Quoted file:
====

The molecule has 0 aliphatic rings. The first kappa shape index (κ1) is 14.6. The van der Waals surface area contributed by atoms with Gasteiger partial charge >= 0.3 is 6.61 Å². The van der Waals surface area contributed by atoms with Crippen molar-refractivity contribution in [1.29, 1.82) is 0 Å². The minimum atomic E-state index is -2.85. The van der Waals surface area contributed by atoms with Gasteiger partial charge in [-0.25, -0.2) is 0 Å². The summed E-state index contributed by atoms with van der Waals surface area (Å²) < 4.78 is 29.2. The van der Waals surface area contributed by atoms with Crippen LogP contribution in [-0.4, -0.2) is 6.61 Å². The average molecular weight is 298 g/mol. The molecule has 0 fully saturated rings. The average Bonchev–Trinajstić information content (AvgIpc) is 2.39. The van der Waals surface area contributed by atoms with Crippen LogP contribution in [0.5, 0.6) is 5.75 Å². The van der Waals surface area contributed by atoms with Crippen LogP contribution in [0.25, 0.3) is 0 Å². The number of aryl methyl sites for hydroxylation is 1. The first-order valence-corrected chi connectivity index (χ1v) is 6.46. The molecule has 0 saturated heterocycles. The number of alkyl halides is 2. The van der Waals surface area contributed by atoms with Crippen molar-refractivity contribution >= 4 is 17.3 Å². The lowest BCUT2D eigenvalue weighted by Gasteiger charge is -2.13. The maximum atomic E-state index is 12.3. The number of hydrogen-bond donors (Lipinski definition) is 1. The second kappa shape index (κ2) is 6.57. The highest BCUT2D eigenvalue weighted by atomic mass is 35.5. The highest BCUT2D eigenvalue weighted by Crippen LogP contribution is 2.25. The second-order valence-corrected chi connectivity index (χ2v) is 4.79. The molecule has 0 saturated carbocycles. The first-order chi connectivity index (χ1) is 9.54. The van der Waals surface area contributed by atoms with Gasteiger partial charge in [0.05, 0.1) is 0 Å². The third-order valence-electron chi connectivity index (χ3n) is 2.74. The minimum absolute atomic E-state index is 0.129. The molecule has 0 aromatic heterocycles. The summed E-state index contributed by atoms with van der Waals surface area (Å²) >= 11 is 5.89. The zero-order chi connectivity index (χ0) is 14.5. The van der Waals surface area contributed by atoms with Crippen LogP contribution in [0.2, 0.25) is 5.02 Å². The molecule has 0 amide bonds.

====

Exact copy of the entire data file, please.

The molecule has 0 aliphatic rings. The first kappa shape index (κ1) is 14.6. The van der Waals surface area contributed by atoms with Gasteiger partial charge >= 0.3 is 6.61 Å². The van der Waals surface area contributed by atoms with Crippen molar-refractivity contribution in [1.29, 1.82) is 0 Å². The minimum atomic E-state index is -2.85. The van der Waals surface area contributed by atoms with Gasteiger partial charge in [-0.25, -0.2) is 0 Å². The summed E-state index contributed by atoms with van der Waals surface area (Å²) < 4.78 is 29.2. The van der Waals surface area contributed by atoms with Crippen LogP contribution in [-0.4, -0.2) is 6.61 Å². The average molecular weight is 298 g/mol. The molecule has 0 fully saturated rings. The average Bonchev–Trinajstić information content (AvgIpc) is 2.39. The van der Waals surface area contributed by atoms with Crippen LogP contribution in [0.5, 0.6) is 5.75 Å². The van der Waals surface area contributed by atoms with Crippen LogP contribution in [0.25, 0.3) is 0 Å². The number of aryl methyl sites for hydroxylation is 1. The first-order valence-corrected chi connectivity index (χ1v) is 6.46. The molecule has 0 saturated heterocycles. The number of alkyl halides is 2. The van der Waals surface area contributed by atoms with Crippen molar-refractivity contribution >= 4 is 17.3 Å². The lowest BCUT2D eigenvalue weighted by Gasteiger charge is -2.13. The maximum atomic E-state index is 12.3. The number of hydrogen-bond donors (Lipinski definition) is 1. The second kappa shape index (κ2) is 6.57. The highest BCUT2D eigenvalue weighted by atomic mass is 35.5. The highest BCUT2D eigenvalue weighted by Crippen LogP contribution is 2.25. The second-order valence-corrected chi connectivity index (χ2v) is 4.79. The molecule has 0 saturated carbocycles. The first-order chi connectivity index (χ1) is 9.54. The van der Waals surface area contributed by atoms with Gasteiger partial charge in [0.05, 0.1) is 0 Å². The third-order valence-electron chi connectivity index (χ3n) is 2.74. The minimum absolute atomic E-state index is 0.129. The molecule has 0 aromatic heterocycles. The summed E-state index contributed by atoms with van der Waals surface area (Å²) >= 11 is 5.89. The zero-order chi connectivity index (χ0) is 14.5. The van der Waals surface area contributed by atoms with Crippen LogP contribution in [0.2, 0.25) is 5.02 Å². The molecule has 0 amide bonds.